see also: Magic
  • (British) IPA: /ˈmadʒɪk/
  • (America) IPA: /ˈmædʒɪk/

magic (uncountable)

  1. The application of rituals or actions, especially those based on occult knowledge, to subdue or manipulate natural or supernatural beings and forces in order to have some benefit from them [from 14th c.]
    • c. 1489, William Caxton, Foure Sonnes of Aymon:
      And whan he shall be arrayed as I telle you / lete hym thenne doo his incantacyons & his magyke as he wyll […].
    • 1653, William Basse, “The Metamorphosis of the Wallnut-tree of Borestall. In an Eglogue and 3 Cantos, betweene Jasper and Jefferye.”, in J[ohn] P[ayne] C[ollier], editor, The Pastorals and Other Workes of William Basse. […] (Miscellaneous Tracts, Temp. Eliz. & Jac. I), [London: s.n.], published 1870, OCLC 1062069941 ↗, canto 2, stanza 19, page 122 ↗:
      But by what magique I, that here have ſtood / Four hunderd yeares (thou know’ſt how truly ſpoke), / Can now remove, think’ſt thou?
    • 1781, Edward Gibbon, Decline and Fall of the Roman Empire, II.23:
      The arts of magic and divination were strictly prohibited.
    • 1971, Keith Thomas (historian), Religion and the Decline of Magic, Folio Society 2012, p. 23:
      Conversions to the new religion […] have frequently been assisted by the view of converts that they are acquiring not just a means of otherworldly salvation, but a new and more powerful magic.
  2. A specific ritual or procedure associated with such magic; a spell. [from 14th c.]
  3. The supernatural forces which are drawn on in such a ritual
  4. Something producing successful and remarkable results, especially when not fully understood; an enchanting quality; exceptional skill. [from 17th c.]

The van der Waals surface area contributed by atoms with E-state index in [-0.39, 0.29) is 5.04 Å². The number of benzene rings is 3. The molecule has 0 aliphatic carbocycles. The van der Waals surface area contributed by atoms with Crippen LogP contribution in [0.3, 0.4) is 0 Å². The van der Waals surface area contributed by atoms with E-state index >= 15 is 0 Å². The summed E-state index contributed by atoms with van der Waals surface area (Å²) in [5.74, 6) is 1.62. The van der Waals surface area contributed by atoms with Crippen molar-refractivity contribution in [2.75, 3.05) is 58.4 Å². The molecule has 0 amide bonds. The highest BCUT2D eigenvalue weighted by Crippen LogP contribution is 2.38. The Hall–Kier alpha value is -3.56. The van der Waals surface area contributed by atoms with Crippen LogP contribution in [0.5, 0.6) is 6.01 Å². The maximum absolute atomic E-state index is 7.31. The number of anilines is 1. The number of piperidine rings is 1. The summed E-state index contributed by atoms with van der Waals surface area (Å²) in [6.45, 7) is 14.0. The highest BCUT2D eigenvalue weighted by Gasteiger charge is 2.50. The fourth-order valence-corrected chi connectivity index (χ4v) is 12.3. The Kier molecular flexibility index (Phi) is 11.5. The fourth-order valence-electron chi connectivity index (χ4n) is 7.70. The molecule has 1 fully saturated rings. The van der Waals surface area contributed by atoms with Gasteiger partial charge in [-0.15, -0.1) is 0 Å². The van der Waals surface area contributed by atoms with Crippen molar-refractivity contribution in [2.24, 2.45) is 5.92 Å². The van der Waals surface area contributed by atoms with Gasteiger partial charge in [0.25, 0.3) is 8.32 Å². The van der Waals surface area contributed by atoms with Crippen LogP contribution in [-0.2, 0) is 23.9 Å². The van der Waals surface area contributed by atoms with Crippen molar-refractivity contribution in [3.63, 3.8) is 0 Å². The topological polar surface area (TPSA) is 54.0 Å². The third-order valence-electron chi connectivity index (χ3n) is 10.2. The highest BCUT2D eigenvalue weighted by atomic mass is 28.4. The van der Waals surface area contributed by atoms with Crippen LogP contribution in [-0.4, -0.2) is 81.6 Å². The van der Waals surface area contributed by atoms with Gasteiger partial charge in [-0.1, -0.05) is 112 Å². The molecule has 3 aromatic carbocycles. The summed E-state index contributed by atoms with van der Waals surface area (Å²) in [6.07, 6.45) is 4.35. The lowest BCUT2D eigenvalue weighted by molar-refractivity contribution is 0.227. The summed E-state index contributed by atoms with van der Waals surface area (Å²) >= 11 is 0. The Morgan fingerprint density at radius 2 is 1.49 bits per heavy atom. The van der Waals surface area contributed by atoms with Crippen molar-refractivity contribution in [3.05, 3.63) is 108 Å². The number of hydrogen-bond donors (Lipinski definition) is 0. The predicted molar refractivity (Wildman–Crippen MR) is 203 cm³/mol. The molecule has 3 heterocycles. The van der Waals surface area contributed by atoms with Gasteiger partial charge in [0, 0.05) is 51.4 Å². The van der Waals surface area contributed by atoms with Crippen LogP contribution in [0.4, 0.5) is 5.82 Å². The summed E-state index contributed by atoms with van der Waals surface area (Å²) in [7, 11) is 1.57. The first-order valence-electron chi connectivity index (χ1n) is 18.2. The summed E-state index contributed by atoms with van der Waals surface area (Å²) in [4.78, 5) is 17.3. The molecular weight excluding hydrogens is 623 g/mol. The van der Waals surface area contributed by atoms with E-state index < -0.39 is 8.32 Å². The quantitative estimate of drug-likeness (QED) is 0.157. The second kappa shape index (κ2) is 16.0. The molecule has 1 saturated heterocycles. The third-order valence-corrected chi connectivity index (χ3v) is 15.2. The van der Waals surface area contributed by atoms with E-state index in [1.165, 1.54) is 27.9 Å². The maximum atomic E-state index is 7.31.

• 1963, Margery Allingham, “The Elopers”, in The China Governess: A Mystery, London: Chatto & Windus, OCLC 483591931 ↗, page 25 ↗:
      The original family who had begun to build a palace to outrival Nonesuch had died out before they had put up little more than the gateway, so that the actual structure which had come down to posterity retained the secret magic of a promise rather than the overpowering splendour of a great architectural achievement.
  5. A conjuring trick or illusion performed to give the appearance of supernatural phenomena or powers. [from 19th c.]
  6. (computing, slang) Complicated or esoteric code that is not expected to be generally understood.
    • 2017, Jacek Galowicz, C++17 STL Cookbook (page 257)
      The stringstream class hides a lot of string parsing magic from us at this point.
Synonyms Translations Translations Translations Translations Adjective

magic (not comparable)

  1. Having supernatural talents, properties or qualities attributed to magic. [from 14th c.]
    a magic wand; a magic dragon
  2. Producing extraordinary results, as though through the use of magic; wonderful, amazing. [from 17th c.]
    a magic moment
  3. Pertaining to conjuring tricks or illusions performed for entertainment etc. [from 19th c.]
    a magic show; a magic trick
  4. (colloquial) Great; excellent. [from 20th c.]
    — I cleaned up the flat while you were out. — Really? Magic!
  5. (physics) Describing the number of nucleons in a particularly stable isotopic nucleus; 2, 8, 20, 28, 50, 82, 126, and 184. [from 20th c.]
  6. (programming) Being a literal number or string value with no meaning or context, not defined as a constant or variable [from 20th c.]
    The code is full of magic numbers and we can't figure out what they mean.
Synonyms Translations Translations
  • Portuguese: mágico
  • Russian: волше́бный
  • Portuguese: mágico
  • Russian: волше́бный

magic (magics, present participle magicking; past and past participle magicked)

  1. (transitive) To produce, transform (something), (as if) by magic. [from 20th c.]
Proper noun
  1. An Allied cryptanalysis project, during and prior to World War II, that decrypted Japanese messages.
Related terms
  • Ultra the UK effort to decrypt German messages in WW II

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